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Wichita school district won't take part in free meals program

Published on -7/31/2014, 1:45 PM

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By Suzanne Perez Tobias

The Wichita Eagle

(MCT) Wichita will not participate in a new program that would offer free meals to every student regardless of family income -- at least not this school year, officials said.

"A final decision on future participation has not yet been made," said district spokeswoman Susan Arensman.

But for the coming year, the state's largest district does not plan to apply for the Community Eligibility Provision, a U.S. Department of Agriculture program designed to combat child hunger by reducing paperwork and the stigma of applying for low-cost meals.

"We are continuing to evaluate the program," Arensman said. The district potentially could apply next year.

Groups that advocate against childhood hunger say the program, available for the first time this year to high-poverty schools in Kansas -- including 59 in Wichita -- would help ensure that low-income children have access to two healthy meals while they're at school.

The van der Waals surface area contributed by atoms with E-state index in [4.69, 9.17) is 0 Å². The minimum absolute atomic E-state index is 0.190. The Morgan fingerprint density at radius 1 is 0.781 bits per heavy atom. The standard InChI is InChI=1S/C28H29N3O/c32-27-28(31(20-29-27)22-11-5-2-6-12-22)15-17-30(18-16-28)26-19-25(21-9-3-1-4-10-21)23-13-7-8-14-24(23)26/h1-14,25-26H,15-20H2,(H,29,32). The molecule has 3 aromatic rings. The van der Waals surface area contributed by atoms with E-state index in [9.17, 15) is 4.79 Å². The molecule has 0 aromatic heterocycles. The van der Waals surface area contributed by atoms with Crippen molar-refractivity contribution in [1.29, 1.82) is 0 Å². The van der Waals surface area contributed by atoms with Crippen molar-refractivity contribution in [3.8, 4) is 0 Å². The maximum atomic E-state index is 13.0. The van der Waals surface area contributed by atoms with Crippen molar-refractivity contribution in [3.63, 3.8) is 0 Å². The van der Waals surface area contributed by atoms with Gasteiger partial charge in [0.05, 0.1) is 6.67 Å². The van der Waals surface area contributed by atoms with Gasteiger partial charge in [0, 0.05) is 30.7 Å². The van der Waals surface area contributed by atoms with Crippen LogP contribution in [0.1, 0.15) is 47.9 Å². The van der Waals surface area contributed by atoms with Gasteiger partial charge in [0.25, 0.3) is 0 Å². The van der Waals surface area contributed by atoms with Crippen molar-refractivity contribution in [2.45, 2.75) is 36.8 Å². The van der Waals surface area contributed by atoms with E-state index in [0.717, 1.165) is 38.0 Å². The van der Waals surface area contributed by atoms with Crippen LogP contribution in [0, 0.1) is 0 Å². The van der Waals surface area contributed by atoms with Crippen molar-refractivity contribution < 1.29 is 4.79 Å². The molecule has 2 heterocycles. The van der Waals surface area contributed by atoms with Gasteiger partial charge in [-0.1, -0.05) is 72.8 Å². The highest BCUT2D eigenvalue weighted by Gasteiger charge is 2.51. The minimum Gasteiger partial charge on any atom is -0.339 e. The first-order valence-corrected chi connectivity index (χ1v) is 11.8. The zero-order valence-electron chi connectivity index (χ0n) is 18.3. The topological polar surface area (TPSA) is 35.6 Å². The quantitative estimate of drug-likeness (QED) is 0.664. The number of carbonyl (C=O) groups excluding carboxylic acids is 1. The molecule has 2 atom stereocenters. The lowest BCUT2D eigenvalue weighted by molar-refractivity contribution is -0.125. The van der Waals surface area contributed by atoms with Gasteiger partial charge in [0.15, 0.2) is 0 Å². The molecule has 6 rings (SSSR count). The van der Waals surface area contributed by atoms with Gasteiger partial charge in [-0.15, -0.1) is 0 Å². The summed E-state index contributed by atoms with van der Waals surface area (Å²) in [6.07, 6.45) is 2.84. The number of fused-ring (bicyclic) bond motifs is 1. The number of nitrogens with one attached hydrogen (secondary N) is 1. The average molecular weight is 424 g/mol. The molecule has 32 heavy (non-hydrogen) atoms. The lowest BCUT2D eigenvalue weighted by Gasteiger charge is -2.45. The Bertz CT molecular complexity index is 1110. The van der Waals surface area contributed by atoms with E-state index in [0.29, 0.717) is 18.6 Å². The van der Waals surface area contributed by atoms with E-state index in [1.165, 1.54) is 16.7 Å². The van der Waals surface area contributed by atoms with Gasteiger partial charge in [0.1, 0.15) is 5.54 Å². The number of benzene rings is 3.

School officials in Wichita and elsewhere said a tight deadline, logistical concerns and unanswered questions about cost likely would prevent them from applying. Districts have until Aug. 31 to apply.

So far only a handful of districts have said they plan to participate, said Cheryl Johnson, child nutrition and wellness director for the Kansas Department of Education.

Topeka schools will take the lead among major Kansas districts, Johnson said, implementing the program at 13 high-poverty schools this fall. Hutchinson and the Kickapoo Nation also are close to submitting applications, she said.

Districts qualify for the program if at least one school has 40 percent or more students who qualify for free meals without applying. These include students from households that participate in the Supplemental Nutrition Assistance Program, Medicaid and other programs, or those who are homeless, migrants, in foster care or in Head Start.

The program aims to feed more needy children by doing away with the application process that may confuse or dissuade some families. At participating schools, all children would be able to eat breakfast and lunch at no cost, no questions asked.

A Wichita elementary school student who qualifies for reduced-price lunch would save about $120 a year on school meals under the program. A student paying full price would save about $570 a year.

(c)2014 The Wichita Eagle

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